- Transporters – The Brain’s Chemical Recyclers
Located on the cell that releases the neurotransmitter, transporters recycle these neurotransmitters (i.e., bringing them back into the cell that released them), thereby shutting off the signal between neurons.
To send a message a brain cell releases a chemical (neurotransmitter) into the space separating two cells called the synapse. The neurotransmitter crosses the synapse and attaches to proteins (receptors) on the receiving brain cell. This causes changes in the receiving brain cell and the message is delivered. Most drugs of abuse target the brain’s reward system by flooding the circuit with dopamine.
How do drugs work in the brain?
Drugs are chemicals. They work in the brain by tapping into the brain’s communication system and interfering with the way nerve cells normally send, receive, and process information. Some drugs, such as marijuana and heroin, can activate neurons because their chemical structure mimics that of a natural neurotransmitter. This similarity in structure “fools” receptors and allows the drugs to lock onto and activate the nerve cells. Although these drugs mimic brain chemicals, they don’t activate nerve cells in the same way as a natural neurotransmitter, and they lead to abnormal messages being transmitted through the network.
Other drugs, such as amphetamine or cocaine, can cause the nerve cells to release abnormally large amounts of natural neurotransmitters or prevent the normal recycling of these brain chemicals. This disruption produces a greatly amplified message, ultimately disrupting communication channels. The difference in effect can be described as the difference between someone whispering into your ear and someone shouting into a microphone.
How do drugs work in the brain to produce pleasure?
Most drugs of abuse directly or indirectly target the brain’s reward system by flooding the circuit with dopamine. Dopamine is a neurotransmitter present in regions of the brain that regulate movement, emotion, cognition, motivation, and feelings of pleasure. The over-stimulation of this system, which rewards our natural behaviors, produces the euphoric effects sought by people who abuse drugs and teaches them to repeat the behavior.
How does stimulation of the brain’s pleasure circuit teach us to keep taking drugs?
Our brains are wired to ensure that we will repeat life-sustaining activities by associating those activities with pleasure or reward. Whenever this reward circuit is activated, the brain notes that something important is happening that needs to be remembered, and teaches us to do it again and again, without thinking about it. Because drugs of abuse stimulate the same circuit, we learn to abuse drugs in the same way.
Why are drugs more addictive than natural rewards?
When some drugs of abuse are taken, they can release 2 to 10 times the amount of dopamine that natural rewards do.15 In some cases, this occurs almost immediately (as when drugs are smoked or injected), and the effects can last much longer than those produced by natural rewards. The resulting effects on the brain’s pleasure circuit dwarfs those produced by naturally rewarding behaviors such as eating and sex.16,17 The effect of such a powerful reward strongly motivates people to take drugs again and again. This is why scientists sometimes say that drug abuse is something we learn to do very, very well. Long-term drug abuse impairs brain functioning.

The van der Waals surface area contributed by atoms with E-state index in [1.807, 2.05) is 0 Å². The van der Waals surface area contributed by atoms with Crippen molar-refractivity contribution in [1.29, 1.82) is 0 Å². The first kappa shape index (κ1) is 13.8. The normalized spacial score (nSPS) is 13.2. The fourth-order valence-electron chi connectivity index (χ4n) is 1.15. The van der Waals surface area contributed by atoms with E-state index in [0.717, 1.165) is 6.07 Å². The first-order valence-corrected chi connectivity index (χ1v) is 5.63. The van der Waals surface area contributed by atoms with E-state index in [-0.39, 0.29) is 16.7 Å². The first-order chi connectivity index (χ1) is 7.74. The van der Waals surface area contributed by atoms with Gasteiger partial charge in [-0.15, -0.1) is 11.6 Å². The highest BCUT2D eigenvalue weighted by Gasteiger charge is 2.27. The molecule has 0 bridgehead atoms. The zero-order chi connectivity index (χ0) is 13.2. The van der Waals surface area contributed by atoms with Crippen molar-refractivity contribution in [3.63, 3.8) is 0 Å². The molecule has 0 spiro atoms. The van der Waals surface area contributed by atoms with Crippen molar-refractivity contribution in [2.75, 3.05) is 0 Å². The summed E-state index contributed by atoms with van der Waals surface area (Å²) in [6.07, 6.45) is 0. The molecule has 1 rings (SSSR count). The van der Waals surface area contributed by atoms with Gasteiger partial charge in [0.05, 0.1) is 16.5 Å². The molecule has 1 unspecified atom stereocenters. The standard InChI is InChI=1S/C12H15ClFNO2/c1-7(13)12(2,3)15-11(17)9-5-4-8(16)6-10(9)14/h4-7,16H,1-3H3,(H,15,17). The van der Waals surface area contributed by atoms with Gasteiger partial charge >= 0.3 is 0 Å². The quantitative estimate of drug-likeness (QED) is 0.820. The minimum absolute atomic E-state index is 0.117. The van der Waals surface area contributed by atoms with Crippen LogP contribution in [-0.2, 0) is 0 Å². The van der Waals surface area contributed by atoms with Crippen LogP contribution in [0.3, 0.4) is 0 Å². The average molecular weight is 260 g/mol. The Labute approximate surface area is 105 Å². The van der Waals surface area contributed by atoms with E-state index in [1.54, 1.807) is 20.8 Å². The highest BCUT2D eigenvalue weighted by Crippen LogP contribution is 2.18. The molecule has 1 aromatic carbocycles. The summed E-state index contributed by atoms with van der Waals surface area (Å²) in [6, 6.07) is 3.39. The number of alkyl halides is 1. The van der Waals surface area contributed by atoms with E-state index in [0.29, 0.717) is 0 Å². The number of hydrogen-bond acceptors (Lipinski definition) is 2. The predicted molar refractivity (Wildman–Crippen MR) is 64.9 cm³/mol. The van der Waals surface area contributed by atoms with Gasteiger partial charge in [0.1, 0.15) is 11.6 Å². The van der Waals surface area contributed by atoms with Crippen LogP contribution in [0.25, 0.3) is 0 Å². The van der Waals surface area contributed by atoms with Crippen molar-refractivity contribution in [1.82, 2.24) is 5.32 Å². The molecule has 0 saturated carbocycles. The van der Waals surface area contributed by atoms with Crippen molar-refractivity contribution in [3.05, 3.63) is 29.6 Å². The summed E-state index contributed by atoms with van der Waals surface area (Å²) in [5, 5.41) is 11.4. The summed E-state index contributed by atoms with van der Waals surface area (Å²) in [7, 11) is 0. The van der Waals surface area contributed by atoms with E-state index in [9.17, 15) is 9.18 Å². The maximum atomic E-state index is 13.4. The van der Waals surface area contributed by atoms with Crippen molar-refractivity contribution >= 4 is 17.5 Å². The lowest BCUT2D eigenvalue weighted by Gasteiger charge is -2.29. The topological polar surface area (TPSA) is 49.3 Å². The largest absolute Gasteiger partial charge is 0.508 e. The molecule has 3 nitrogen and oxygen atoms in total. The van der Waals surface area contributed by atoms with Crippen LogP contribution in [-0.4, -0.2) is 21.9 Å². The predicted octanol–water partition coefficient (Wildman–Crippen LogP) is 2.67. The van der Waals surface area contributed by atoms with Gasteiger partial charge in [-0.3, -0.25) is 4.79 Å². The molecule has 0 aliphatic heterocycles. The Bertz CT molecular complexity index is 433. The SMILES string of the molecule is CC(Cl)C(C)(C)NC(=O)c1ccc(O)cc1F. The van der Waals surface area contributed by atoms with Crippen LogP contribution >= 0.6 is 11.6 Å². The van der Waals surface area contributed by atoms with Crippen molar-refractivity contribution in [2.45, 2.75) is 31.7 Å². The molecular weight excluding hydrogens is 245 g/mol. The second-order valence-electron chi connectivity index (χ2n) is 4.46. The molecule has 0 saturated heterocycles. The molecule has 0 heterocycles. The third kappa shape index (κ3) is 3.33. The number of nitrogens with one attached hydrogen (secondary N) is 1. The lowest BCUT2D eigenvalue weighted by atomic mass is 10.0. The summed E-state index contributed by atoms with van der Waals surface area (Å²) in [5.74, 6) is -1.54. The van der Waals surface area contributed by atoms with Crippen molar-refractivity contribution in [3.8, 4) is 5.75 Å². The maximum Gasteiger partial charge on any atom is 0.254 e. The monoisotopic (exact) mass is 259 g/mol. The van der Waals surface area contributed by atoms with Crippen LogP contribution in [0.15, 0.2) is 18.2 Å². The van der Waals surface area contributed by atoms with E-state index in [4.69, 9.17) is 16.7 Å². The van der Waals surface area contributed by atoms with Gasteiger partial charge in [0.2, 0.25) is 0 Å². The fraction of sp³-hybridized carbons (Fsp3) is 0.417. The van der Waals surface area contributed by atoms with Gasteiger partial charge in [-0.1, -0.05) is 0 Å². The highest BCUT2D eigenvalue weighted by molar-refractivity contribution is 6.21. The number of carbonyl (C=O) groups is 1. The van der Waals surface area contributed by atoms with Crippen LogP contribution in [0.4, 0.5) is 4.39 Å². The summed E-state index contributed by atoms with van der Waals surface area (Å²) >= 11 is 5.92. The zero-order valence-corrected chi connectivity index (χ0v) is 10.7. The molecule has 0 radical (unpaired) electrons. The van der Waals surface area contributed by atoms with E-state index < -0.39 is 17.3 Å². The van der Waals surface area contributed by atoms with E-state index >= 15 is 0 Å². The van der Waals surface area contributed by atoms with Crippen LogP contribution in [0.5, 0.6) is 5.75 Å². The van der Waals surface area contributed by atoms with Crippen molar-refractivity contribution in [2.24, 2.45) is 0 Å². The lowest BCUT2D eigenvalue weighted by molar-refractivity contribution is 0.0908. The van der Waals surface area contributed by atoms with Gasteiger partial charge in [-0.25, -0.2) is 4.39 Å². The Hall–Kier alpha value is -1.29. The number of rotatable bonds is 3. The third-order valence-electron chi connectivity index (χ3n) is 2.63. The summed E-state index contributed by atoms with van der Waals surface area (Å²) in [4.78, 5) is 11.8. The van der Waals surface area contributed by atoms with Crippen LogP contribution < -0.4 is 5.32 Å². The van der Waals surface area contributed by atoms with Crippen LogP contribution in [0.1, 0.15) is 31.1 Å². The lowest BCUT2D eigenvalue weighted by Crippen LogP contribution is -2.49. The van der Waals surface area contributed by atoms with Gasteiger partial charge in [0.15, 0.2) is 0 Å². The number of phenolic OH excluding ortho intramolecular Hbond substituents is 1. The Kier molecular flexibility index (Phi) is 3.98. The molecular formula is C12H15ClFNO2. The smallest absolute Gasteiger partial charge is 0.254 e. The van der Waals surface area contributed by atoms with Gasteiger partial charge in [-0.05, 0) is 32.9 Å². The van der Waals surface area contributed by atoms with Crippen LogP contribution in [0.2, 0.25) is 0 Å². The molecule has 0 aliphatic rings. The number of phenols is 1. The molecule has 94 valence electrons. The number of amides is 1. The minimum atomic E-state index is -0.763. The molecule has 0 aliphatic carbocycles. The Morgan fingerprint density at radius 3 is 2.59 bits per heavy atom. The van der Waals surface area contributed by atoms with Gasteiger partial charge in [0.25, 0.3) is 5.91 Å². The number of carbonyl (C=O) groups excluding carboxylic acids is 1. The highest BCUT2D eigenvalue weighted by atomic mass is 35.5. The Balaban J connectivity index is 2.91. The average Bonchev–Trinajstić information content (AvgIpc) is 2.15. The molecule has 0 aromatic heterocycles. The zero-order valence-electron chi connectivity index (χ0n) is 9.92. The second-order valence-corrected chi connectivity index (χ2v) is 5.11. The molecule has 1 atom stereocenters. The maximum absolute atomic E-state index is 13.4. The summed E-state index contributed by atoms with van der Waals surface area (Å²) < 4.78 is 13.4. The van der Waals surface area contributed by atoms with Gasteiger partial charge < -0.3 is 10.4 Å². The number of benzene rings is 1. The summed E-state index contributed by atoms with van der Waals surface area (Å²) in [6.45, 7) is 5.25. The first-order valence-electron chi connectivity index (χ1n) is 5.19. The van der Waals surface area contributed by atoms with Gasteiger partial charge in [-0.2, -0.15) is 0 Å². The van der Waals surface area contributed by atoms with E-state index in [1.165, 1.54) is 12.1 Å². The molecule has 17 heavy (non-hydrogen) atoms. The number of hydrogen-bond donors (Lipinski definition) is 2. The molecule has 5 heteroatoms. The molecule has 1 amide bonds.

What happens to your brain if you keep taking drugs?
Just as we turn down the volume on a radio that is too loud, the brain adjusts to the overwhelming surges in dopamine (and other neurotransmitters) by producing less dopamine or by reducing the number of receptors that can receive signals. As a result, dopamine’s impact on the reward circuit of a drug abuser’s brain can become abnormally low, and the ability to experience any pleasure is reduced. This is why the abuser eventually feels flat, lifeless, and depressed, and is unable to enjoy things that previously brought them pleasure. Now, they need to take drugs just to bring their dopamine function back up to normal. And, they must take larger amounts of the drug than they first did to create the dopamine high – an effect known as tolerance.
How does long-term drug taking affect brain circuits?
We know that the same sort of mechanisms involved in the development of tolerance can eventually lead to profound changes in neurons and brain circuits, with the potential to severely compromise the long-term health of the brain. For example, glutamate is another neurotransmitter that influences the reward circuit and the ability to learn. When the optimal concentration of glutamate is altered by drug abuse, the brain attempts to compensate for this change, which can cause impairment in cognitive function. Similarly, long-term drug abuse can trigger adaptations in habit or non-conscious memory systems. Conditioning is one example of this type of learning, whereby environmental cues become associated with the drug experience and can trigger uncontrollable cravings if the individual is later exposed to these cues, even without the drug itself being available. This learned “reflex” is extremely robust and can emerge even after many years of abstinence.
What other brain changes occur with abuse?
Chronic exposure to drugs of abuse disrupts the way critical brain structures interact to control and inhibit behaviors related to drug abuse. Just as continued abuse may lead to tolerance or the need for higher drug dosages to produce an effect, it may also lead to addiction, which can drive an abuser to seek out and take drugs compulsively. Drug addiction erodes a person’s self-control and ability to make sound decisions, while sending intense impulses to take drugs.
Source Reference: National Institute on Drug Abuse